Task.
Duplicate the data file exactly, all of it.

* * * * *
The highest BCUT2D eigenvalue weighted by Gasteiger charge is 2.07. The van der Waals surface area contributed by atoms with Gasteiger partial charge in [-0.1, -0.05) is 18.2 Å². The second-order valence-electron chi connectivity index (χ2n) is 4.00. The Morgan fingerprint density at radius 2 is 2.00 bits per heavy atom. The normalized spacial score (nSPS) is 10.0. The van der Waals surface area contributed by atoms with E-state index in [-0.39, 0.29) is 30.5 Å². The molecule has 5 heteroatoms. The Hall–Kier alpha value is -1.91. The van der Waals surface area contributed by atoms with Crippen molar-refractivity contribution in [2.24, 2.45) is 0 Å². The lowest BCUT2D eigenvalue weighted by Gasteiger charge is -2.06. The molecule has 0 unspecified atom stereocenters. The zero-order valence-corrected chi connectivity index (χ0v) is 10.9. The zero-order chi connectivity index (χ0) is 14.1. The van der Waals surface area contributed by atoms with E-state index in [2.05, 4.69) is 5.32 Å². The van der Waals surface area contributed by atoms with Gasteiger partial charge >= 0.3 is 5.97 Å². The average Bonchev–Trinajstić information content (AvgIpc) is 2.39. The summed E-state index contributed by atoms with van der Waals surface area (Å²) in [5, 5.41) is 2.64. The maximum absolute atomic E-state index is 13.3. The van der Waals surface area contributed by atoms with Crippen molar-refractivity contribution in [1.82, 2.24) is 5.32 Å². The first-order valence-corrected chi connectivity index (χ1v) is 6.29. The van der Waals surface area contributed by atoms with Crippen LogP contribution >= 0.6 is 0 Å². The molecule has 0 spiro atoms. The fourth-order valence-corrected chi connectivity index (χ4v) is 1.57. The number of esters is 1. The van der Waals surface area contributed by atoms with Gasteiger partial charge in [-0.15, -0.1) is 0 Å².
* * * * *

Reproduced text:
The highest BCUT2D eigenvalue weighted by Gasteiger charge is 2.07. The van der Waals surface area contributed by atoms with Gasteiger partial charge in [-0.1, -0.05) is 18.2 Å². The second-order valence-electron chi connectivity index (χ2n) is 4.00. The Morgan fingerprint density at radius 2 is 2.00 bits per heavy atom. The normalized spacial score (nSPS) is 10.0. The van der Waals surface area contributed by atoms with E-state index in [-0.39, 0.29) is 30.5 Å². The molecule has 5 heteroatoms. The Hall–Kier alpha value is -1.91. The van der Waals surface area contributed by atoms with Crippen molar-refractivity contribution in [2.24, 2.45) is 0 Å². The lowest BCUT2D eigenvalue weighted by Gasteiger charge is -2.06. The molecule has 0 unspecified atom stereocenters. The zero-order valence-corrected chi connectivity index (χ0v) is 10.9. The zero-order chi connectivity index (χ0) is 14.1. The van der Waals surface area contributed by atoms with E-state index in [2.05, 4.69) is 5.32 Å². The van der Waals surface area contributed by atoms with Gasteiger partial charge >= 0.3 is 5.97 Å². The average Bonchev–Trinajstić information content (AvgIpc) is 2.39. The summed E-state index contributed by atoms with van der Waals surface area (Å²) in [5, 5.41) is 2.64. The maximum absolute atomic E-state index is 13.3. The van der Waals surface area contributed by atoms with Crippen molar-refractivity contribution in [1.82, 2.24) is 5.32 Å². The first-order valence-corrected chi connectivity index (χ1v) is 6.29. The van der Waals surface area contributed by atoms with Crippen LogP contribution >= 0.6 is 0 Å². The molecule has 0 spiro atoms. The fourth-order valence-corrected chi connectivity index (χ4v) is 1.57. The number of esters is 1. The van der Waals surface area contributed by atoms with Gasteiger partial charge in [-0.15, -0.1) is 0 Å².